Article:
When will a lender loan on a former grow-op?

Lenders will only provide financing to a former grow-op if it has been fully remediated. In British Columbia whenever a property disclosure and/or MLS® listing indicates that a home has been declared a grow-op, lenders will require a satisfactory Phase 1 Environmental Assessment and a re-issued occupancy permit by the applicable municipality.

If you are thinking of purchasing a former grow-op, the listing Real Estate Agent should have both on hand. Ask to see them. Without both a satisfactory Phase 1 Environmental Assessment and occupancy permit in place you will not get a mortgage.

How does buying a former grow-op affect value?

In this video Calgary Real Estate Agent Kelley Skar explains how purchasing a former grow-op will affect value of your home should you decide to sell. Since former grow-ops were once a hazard to the surrounding area they can contribute to a decline of the market value of the property.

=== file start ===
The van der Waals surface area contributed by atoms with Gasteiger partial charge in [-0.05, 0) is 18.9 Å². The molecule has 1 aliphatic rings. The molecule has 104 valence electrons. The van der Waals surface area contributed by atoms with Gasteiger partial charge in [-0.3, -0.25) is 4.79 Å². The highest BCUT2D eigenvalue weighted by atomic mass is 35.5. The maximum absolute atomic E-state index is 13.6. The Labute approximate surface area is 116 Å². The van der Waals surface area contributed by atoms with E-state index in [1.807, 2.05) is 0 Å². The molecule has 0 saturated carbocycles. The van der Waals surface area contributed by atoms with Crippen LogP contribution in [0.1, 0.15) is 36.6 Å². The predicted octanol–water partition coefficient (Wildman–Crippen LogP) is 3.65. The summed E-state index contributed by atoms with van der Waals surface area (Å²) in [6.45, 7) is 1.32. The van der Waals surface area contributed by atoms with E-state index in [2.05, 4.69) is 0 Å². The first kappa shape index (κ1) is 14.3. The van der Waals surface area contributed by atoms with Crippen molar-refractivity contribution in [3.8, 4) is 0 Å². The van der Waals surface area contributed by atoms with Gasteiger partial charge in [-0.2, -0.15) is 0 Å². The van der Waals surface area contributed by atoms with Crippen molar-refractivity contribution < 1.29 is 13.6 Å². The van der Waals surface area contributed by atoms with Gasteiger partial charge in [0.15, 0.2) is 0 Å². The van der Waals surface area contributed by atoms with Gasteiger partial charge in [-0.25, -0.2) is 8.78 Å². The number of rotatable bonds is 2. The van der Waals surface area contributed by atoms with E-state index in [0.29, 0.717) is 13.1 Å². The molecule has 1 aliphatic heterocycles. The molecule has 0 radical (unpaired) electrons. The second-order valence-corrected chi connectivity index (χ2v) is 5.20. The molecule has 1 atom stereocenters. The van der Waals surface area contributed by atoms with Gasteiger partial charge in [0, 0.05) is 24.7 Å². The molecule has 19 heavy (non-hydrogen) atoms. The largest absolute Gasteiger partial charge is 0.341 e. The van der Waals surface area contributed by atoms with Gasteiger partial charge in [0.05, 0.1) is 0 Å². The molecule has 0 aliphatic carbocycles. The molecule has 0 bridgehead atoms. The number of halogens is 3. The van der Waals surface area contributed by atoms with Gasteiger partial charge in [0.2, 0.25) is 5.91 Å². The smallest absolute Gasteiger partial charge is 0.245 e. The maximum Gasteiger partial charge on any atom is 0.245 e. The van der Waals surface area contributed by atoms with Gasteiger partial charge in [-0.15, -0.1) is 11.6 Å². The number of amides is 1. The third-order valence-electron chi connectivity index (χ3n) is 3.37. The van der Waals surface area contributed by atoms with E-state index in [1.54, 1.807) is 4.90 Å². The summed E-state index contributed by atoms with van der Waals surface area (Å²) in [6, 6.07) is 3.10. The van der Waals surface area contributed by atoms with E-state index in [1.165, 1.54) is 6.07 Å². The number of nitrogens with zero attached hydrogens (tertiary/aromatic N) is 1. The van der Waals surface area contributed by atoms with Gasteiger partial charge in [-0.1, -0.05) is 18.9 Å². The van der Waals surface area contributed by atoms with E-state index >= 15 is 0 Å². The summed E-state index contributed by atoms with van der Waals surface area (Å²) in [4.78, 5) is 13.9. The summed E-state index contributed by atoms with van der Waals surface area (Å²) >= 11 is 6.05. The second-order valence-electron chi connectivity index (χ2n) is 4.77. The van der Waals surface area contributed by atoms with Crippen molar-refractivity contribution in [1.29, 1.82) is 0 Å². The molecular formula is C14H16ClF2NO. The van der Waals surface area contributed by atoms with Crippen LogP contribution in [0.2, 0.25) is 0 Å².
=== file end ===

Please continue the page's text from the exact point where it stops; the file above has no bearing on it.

Kelley mentions in the video that the home doesn’t need to be disclosed as a former grow-op. While this is the case in certain provinces in Canada, in British Columbia sellers are required to complete a property disclosure and this information is fully disclosed so all potential buyers will know it is a former grow-op.

Since a former grow-op is stigmatized, you will find less buyers interested in the property in the first place. Something else to consider is that it will be more difficult to find a buyer for your property since many people want to port their mortgage when they are purchasing a new home. There’s a good chance that these potential buyers can’t port their mortgage to a grow-op since their lender won’t finance them.

Should I have other concerns when buying a former grow-op?